12. ^ Sifakis, Carl (2005). The Mafia Encyclopedia. New York: Checkmark Books. p. 371. ISBN 978-0816056958. 
  13. ^ a b c d e f Gribben, Mark. "The Purple Gang: The Big Time". Crime Library. Retrieved 16 November 2012. 
  14. ^ Bak, Richard (February 2010). "The Gory '20s". Hour Detroit. Retrieved 18 November 2012. 
  15. ^ Kavieff, Paul R. (2008). Detroit's Infamous Purple Gang. Arcadia Publishing. p. 29. ISBN 978-0738552385. 
  16. ^ a b Gribben, Mark. "The Murder of Vivian Welsh". The Malefactor's Register. Retrieved 8 January 2013. 
  17. ^ "Death in Detroit". Time Magazine. Aug 4, 1930. Retrieved 19 November 2012. 
  18. ^ a b May, Allan. "Jerry Buckley: A Victory Short Lived". Archived from the original on 2008-06-19. Retrieved 2013-01-08. 
  19. ^ a b c Gribben, Mark. "The Purple Gang: The Collingwood Manor Massacre". Crime Library. Retrieved 19 November 2012. 
  20. ^ a b c d Gribben, Mark. "The Purple Gang: The End of the Purple Gang". Crime Library. Retrieved 20 November 2012. 
  21. ^ "Purple Gang Part 2". FBI Records: The Vault. Federal Bureau of Investigation. Retrieved 20 November 2012.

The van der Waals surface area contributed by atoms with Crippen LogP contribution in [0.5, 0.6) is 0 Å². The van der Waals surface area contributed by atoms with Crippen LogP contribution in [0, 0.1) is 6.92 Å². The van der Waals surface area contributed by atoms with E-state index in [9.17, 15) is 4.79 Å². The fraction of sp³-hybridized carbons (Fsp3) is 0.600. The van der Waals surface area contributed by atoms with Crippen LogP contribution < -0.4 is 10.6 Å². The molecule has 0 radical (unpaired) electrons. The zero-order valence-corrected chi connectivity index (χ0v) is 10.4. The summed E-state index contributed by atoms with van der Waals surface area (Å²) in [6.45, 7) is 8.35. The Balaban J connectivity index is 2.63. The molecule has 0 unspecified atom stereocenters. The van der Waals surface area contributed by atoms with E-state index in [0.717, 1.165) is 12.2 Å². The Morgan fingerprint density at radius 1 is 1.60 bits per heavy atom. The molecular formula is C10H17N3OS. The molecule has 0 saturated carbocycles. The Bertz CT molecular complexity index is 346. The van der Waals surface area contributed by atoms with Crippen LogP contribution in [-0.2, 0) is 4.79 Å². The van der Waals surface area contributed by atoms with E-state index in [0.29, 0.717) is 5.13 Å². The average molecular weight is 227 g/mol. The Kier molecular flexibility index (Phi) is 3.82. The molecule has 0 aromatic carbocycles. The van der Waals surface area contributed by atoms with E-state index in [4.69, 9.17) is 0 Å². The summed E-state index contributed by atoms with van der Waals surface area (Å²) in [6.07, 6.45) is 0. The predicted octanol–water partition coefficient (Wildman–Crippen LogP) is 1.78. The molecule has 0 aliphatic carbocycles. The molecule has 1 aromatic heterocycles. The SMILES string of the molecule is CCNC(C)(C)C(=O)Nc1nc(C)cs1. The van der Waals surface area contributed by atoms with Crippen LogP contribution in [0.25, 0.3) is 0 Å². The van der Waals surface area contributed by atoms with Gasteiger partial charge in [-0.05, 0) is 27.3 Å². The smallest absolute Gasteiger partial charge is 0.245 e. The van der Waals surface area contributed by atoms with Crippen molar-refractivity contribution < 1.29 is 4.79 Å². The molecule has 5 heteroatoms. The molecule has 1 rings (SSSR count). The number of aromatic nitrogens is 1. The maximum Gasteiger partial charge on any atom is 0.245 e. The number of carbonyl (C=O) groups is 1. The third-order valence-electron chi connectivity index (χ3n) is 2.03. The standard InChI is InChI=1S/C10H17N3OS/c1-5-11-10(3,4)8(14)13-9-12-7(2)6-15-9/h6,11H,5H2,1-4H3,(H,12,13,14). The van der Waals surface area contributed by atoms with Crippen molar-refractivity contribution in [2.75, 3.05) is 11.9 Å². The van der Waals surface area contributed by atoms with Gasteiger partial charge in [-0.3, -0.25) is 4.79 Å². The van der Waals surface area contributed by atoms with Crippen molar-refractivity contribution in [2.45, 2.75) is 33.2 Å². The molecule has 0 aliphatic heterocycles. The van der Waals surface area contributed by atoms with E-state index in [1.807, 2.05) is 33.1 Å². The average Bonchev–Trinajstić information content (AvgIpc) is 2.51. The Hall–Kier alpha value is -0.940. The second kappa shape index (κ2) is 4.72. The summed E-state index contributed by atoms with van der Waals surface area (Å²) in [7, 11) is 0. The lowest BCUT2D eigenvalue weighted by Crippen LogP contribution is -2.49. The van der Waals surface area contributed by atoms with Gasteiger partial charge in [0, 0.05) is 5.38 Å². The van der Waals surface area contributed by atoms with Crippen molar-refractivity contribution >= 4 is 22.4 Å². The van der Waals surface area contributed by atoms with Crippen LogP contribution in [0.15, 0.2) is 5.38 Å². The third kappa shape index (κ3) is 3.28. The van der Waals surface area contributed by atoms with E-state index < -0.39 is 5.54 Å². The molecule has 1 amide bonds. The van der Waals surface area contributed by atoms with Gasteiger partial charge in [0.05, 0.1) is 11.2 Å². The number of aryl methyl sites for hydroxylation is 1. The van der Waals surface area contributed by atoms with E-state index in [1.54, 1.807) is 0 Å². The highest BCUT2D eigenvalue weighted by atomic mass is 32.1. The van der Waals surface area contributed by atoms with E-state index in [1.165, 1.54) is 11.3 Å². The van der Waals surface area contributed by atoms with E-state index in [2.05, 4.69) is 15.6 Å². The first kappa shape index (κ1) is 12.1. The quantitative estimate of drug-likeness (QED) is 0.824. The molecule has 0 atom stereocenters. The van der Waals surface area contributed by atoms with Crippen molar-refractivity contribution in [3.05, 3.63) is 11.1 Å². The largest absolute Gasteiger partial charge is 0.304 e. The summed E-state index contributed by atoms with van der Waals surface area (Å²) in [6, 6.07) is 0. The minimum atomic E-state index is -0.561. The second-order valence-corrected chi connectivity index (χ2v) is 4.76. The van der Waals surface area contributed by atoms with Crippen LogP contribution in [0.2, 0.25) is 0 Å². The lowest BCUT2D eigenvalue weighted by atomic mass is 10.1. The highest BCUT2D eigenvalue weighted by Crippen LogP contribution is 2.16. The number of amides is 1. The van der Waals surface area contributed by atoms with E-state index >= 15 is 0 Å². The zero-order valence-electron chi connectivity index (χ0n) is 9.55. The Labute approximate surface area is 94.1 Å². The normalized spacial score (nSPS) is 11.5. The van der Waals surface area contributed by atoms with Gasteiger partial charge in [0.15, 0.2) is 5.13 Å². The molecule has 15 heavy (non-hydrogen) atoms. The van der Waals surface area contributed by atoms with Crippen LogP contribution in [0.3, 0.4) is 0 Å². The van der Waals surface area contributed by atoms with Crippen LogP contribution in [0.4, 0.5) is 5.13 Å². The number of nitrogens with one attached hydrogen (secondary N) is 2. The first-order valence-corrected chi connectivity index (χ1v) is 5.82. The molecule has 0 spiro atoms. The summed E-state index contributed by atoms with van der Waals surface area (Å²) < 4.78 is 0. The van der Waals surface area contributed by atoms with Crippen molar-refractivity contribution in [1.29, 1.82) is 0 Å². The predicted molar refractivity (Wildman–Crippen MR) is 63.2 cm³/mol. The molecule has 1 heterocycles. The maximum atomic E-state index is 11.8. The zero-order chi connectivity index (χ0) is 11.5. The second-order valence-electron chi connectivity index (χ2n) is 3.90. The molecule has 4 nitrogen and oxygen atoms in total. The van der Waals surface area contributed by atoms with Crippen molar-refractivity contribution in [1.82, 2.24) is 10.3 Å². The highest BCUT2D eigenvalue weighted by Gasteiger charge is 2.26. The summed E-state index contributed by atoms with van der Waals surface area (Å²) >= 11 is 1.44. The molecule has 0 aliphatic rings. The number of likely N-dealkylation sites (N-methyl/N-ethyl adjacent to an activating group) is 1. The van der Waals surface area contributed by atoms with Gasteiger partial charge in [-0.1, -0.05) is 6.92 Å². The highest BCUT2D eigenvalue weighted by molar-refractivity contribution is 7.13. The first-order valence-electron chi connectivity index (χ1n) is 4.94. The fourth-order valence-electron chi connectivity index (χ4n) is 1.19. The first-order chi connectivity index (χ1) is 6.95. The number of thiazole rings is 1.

22. ^ "Eminem - Difficult (Music Video)". Retrieved 13 February 2013. 
  23. ^ Jailhouse Rock by Elvis Presley Songfacts
  24. ^ WMNU program guide, August 25, 2011
  25. ^ Kalamazoo Gazette, August 16, 2007
  26. ^ Peter Biskind (ed.), My Lunches with Orson: Coversations between Henry Jaglom and Orson Welles" (Picador, 2013), pp. 49-50

Works cited

Further reading[edit]

  • Rockaway, Robert A. (2000). But He Was Good to His Mother: The Lives and Crimes of Jewish Gangsters. New York: Gefen Publishing House. ISBN 9652292494. 
  • Paul R. Kavieff (2005). The Purple Gang: Organized Crime in Detroit 1910-1945. ISBN 1-56980-281-5. 
  • Waugh, Daniel (2014). Off Color: The Violent History of Detroit's Notorious Purple Gang. Holland, MI: In-Depth Editions. ISBN 978- 09889772-2-8. 
  • Burnstein, Scott M. (2006). Motor City Mafia: A Century of Organized Crime in Detroit (Images of America). Arcadia Publishing. ISBN 978-0738540849. 

External links[edit]